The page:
Yesterday Gov. Tim Kaine announced $300 million in cuts across Virginia, including a 6.25 percent cut from the state portion of the College’s budget, in order to make up for the state’s $641 million budget shortfall.
p. According to an e-mail College President Gene Nichol sent last night to students, faculty and staff, the 6.25 percent reduction, which amounts to over $3 million, will hurt the College, but no layoffs will occur.
p. In the e-mail, Nichol wrote that the College is now looking into cutting aspects of the budget that will have the least affect on the College’s “core academic mission.”
p. A memo from Vice President of Financial Affairs Sam Jones that was attached to the e-mail said that the College was now revising its spending reduction plan. The College had been told in September to expect a budget cut in state funds of 7.5 percent, or $3.6 million.
p. “[This] is not the much smaller and less painful request for which we’ve hoped and worked,” Nichol wrote in his e-mail.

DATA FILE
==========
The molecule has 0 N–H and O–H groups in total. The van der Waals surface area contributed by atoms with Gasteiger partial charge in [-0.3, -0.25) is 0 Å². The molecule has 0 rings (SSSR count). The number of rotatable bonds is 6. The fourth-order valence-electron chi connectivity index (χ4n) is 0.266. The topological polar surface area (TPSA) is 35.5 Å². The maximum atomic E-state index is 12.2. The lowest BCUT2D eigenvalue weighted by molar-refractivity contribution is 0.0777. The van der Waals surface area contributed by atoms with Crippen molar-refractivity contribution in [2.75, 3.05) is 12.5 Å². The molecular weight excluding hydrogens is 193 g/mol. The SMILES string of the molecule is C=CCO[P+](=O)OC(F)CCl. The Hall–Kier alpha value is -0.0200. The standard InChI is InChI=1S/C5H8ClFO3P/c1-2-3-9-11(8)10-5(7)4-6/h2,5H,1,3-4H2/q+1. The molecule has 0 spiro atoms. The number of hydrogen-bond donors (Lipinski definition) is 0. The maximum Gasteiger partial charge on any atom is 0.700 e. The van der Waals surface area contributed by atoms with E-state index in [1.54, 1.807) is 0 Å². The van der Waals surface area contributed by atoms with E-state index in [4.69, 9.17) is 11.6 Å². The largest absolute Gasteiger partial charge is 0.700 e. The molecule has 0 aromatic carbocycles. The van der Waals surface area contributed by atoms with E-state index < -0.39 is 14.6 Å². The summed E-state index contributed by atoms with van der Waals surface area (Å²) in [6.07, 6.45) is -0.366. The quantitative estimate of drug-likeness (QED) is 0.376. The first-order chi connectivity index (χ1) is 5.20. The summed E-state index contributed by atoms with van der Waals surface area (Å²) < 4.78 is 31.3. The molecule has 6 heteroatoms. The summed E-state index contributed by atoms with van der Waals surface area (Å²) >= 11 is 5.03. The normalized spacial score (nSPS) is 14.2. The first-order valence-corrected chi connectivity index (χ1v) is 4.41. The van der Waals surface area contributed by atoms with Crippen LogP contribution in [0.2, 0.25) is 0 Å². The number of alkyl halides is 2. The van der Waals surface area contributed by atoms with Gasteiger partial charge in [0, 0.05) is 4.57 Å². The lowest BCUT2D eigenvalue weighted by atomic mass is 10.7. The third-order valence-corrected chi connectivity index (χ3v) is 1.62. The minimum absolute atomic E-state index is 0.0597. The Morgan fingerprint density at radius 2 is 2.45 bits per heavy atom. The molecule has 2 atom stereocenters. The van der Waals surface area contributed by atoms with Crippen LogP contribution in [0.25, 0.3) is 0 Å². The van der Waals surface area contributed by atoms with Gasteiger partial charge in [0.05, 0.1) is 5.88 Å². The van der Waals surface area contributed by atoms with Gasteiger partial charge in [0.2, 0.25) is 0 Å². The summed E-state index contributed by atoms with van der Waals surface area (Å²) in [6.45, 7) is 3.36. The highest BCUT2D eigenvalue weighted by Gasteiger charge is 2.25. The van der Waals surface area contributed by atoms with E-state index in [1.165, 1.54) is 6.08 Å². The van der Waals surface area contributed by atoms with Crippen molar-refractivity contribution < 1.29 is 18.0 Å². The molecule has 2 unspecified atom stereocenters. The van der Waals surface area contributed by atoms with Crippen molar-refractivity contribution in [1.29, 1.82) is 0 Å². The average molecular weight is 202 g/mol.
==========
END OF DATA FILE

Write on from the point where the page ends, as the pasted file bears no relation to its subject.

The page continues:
p. He added that he would continue to ask the governor to make higher education a priority as the 2008 budget is planned. Both Nichol and Jones said that the Faculty University Priorities Committee, along with the presidents and deans of the College is now going to try to find the best way to deal with the budget cuts.
p. Nichol said that they would have to look at new hiring practices and other expenditures.
p. In addition, Jones said that a 5 percent reduction in Virginia maintenance reserve appropriations would also affect some facilities maintenance projects, such as roof repairs.
p. “At this point, the College’s hiring review process remains in place until we have accumulated sufficient savings so that, when combined with other budget reduction actions, we have reached the required $3 million target,” Jones wrote in his memo.
p. Jones added that if state budget reductions continue in the future, it may affect the budget recommendations that the Finance Office makes to the College’s Board of Visitors for the 2008-2009 fiscal year in the spring.
p. Budget reductions for higher education institutions across the state ranged from 5 to 6.25 percent.